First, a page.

Dear Tingasiga: Human folly. Human greed. Combine the two and you have a human tragedy that is as predictable as death. Yes, you read me right. Death is easy to predict. Nobody has ever survived life, that uniformly fatal condition that the fool takes for granted.
How we live with hate and intolerance as though immortal!
How we terrorise others as though we alone have a right to life and freedom! And how we sell our souls without the slightest regard for posterity and the judgement that is ours when we meet our Creator!
One day, one year, ten years, a hundred years. Different lifespans.
But we all must die. The pauper in an African slum will be as dead as the life president in an African palace. It is a simple fact that has escaped many in the past, and still escapes many today.
The policeman with a gun will not be saved by his killing machine.
The grim reaper lies in wait, ready to claim him as surely as it claimed the life of his victim. The wise thinks twice before hurting others. The fool wields a gun and discharges its contents as though they are drops of harmless spit. He only craves the approbation of his commanders and their political masters who are terrified of their own shadows.
Never mind that the man with the gun lives a pitiful existence at the edge of power.
This morning, he emerged from his tiny house, if we can call it that, dressed in a uniform that was meant to symbolise service and protection to the citizens. He carries a gun that has long displaced the vote as the source of political power.
His wife and children, left behind in their dark and waterless dwelling, are as hungry as those of his innocent victims on the streets. They have no hope of getting basic services they deserve, a fate they share with the innocent citizens that he will beat, teargas and shoot just because they are demanding change in his wretched circumstances.
The gun gives a false sense of power to the powerless and a false sense of security to the terminally insecure.
Peaceful opposition creates intense terror in his darkened heart.
The rule of law and human rights are threatening phrases that are considered treasonable.
A gathering of Opposition politicians doing their normal thing is dispersed as though it was a mosquito annoyingly hovering over one’s ear.
Worse is a gathering of the masses chanting slogans that express their deep feelings about a matter that will negatively affect the lives of all, including the lives of the policemen.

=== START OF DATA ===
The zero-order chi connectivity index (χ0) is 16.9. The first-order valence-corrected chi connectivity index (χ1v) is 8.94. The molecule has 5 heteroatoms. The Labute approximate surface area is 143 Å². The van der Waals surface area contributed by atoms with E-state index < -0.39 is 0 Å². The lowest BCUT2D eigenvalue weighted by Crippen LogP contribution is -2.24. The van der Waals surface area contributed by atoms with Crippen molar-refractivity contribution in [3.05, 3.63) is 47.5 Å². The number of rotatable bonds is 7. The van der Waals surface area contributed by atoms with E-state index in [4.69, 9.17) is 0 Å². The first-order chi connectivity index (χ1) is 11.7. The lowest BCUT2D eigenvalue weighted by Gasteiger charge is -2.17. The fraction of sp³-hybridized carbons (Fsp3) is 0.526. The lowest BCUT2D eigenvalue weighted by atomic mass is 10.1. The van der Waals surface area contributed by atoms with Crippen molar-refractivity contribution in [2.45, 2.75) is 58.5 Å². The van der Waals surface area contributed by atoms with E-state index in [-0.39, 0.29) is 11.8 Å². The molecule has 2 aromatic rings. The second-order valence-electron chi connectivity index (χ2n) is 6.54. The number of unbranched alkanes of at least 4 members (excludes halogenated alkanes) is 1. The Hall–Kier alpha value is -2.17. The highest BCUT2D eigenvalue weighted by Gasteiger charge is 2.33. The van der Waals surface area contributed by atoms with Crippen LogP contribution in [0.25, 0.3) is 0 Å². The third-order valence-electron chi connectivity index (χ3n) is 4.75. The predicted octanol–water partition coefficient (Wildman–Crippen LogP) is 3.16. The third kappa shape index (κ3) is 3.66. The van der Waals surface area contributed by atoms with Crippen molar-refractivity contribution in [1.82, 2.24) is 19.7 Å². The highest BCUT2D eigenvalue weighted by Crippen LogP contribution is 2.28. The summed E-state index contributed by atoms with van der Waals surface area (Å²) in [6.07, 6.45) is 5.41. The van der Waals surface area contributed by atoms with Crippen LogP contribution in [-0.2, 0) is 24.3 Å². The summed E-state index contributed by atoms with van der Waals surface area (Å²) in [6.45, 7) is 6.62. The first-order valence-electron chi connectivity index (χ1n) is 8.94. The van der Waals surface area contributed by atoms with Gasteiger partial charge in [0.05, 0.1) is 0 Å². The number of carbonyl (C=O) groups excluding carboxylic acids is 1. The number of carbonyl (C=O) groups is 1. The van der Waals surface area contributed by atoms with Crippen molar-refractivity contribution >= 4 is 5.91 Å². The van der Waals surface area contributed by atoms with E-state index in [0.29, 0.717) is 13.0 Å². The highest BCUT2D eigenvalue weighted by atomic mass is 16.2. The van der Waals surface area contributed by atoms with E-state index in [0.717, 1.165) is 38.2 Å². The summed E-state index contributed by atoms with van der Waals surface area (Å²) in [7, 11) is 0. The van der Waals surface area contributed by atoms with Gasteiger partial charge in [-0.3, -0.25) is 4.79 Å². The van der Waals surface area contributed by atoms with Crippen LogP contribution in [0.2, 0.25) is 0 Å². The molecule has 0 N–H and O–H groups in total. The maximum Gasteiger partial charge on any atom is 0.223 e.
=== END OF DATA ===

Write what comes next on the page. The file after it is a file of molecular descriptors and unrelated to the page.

Such gatherings must not be allowed for they confirm our worst fears. We already know that our legitimacy passed its expiry date many years ago.
It is like a ruthless man living in a loveless marriage with a woman who has long lost all hope of ever rekindling the romance. He has beaten her, starved her, ridiculed her and deceived her in almost everything imaginable in their 32-year-long marriage. Now she has found love elsewhere, and tells him so. He responds by beating her.
“Tell me you love me!” he yells at her, his neck veins and froth at the mouth enhancing the viciousness of his popping eyes and shaking fists.
“No, I don’t love you,” she replies in a soft voice. “I am in love with Kirinzi Beatty, who has…..” He slaps her so hard that she drops to the ground and begins to shake as though with fits.
“I don’t want to hear it!”, he shouts as he kicks her like a ball before storming out of the house to seek comfort from his concubine.
He still cannot understand why his wife does not love him.
He returns in the evening, still seething and ready to resume the torture. He demands that she declares her love for him. She responds with the silent stare of one whose next move is a frightening mystery.
The anticipation of losing his wife to Kirinzi, his worst enemy of all people, tips him into livid irrationality.
He orders his house servants to cane her on his behalf.
They set upon her with an anger that exceeds their master’s. They hammer her everywhere, until her lifeless body stops protesting. They are charged with murder.
With the help of the finest lawyers, the master is acquitted. The servants are sentenced to death.
Their master does not care to know which prison has become their home for the rest of their natural lives.
After many years in prison, one servant whispers to his fellow murderers: “Our fate reminds me of the men and women who terrorised innocent citizens on behalf of the former ruler of the Kingdom of Karanda. Their power with guns ended years ago. They were disposable objects. Many are now in prison.”
“Others are living in constant fear of retribution by those that they tortured,” he continues.
“Many live in poverty and look like survivors of a grand famine. I hear that the former King of Karanda is now very frail, his swagger gone, his voice a desperate whisper between bouts of coughing, awaiting the end of a life whose limit cannot be lifted. His grandson often reads to him from the Old Testament Book of Ecclesiastes. It is all rather depressing.”